A few days later at the Burger Palace after school, a couple of the guys run into Frenchy, who flunked out of Rydell and has now dropped out of beauty school since she failed all of her classes ("Beauty School Dropout"). Danny, who has taken up track in order to win back Sandy's affections, does not know that Cha-Cha’s boyfriend’s gang has challenged the guys to a rumble. He is more concerned about patching things up with Sandy at the Twi-Light Drive In, but he moves too fast for her, and she leaves ("All Alone at a Drive-In Movie", with "Sandy" substituted in the revival). A couple days later, the "greasers" are having a party in Jan’s basement, as Doody and Roger sing ("Rock ’n’ Roll Party Queen"). Rizzo is worried that she is pregnant, but she is so mad at Kenickie that she tells him he is not the father. Rizzo rejects the kids' offers of help, especially Sandy's ("There Are Worse Things I Could Do"). Sandy wonders what she needs to do to fit in at Rydell ("Look at Me; I'm Sandra Dee [Reprise]").

The next time Sandy meets up with the Burger Palace Boys and the Pink Ladies, she has transformed herself into a greaser's dream date ("All Choked Up", with "You're the One That I Want" substituted in the revival). Rizzo reveals that she is not pregnant, and she and Kenickie reunite. All ends happily ("We Go Together [Reprise]").

Revival changes

Due to the popularity of the 1978 film adaptation, which made several changes to the musical's songs and themes (many to accommodate its casting choice for Sandy, Australian singer Olivia Newton-John), the subsequent revivals adopted several of the changes made in the film, particularly the replacement of several songs, and the renaming of the Burger Palace Boys to their film name, the T-Birds. However, in the revival, the role of Sandy Dumbrowski is not changed from the original Broadway production.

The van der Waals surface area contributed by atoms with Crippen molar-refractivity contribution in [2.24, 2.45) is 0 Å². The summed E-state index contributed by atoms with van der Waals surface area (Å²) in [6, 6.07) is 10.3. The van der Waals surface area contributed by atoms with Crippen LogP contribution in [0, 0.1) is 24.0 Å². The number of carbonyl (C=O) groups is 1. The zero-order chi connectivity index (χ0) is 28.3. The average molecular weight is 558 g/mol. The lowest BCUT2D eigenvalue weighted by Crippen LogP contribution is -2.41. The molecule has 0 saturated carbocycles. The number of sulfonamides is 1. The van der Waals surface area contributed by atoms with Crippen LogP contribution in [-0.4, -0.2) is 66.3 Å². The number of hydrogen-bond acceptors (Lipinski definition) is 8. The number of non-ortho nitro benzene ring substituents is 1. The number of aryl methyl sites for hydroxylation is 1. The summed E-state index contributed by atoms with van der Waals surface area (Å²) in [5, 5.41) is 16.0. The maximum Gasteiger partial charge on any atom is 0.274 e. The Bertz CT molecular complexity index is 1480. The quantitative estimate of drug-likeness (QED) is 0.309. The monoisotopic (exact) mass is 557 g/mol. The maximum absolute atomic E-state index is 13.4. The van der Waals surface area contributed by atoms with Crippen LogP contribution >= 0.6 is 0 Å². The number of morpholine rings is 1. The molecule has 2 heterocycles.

School Version

In order to make the original musical suitable for young performers and audiences, Jim Jacobs decided to write a "School Version" of the play. This edition eliminates all of the references and uses of cigarettes and alcohol, as well as any swearing or bad language. Practically all of the songs have undergone changes as well; the numbers are all shortened tremendously and edited for content/language. Some plot lines are missing from the school version, such as Rizzo's pregnancy and her song "There Are Worse Things I Could Do." This section is entirely cut from the script and score. The beginning of the pajama party in Marty's bedroom is cut as well. (In this version, the Pink Ladies do not offer Sandy cigarettes or wine. Instead it begins directly with piercing her ears.) Overall, this version is considered to be G-rated.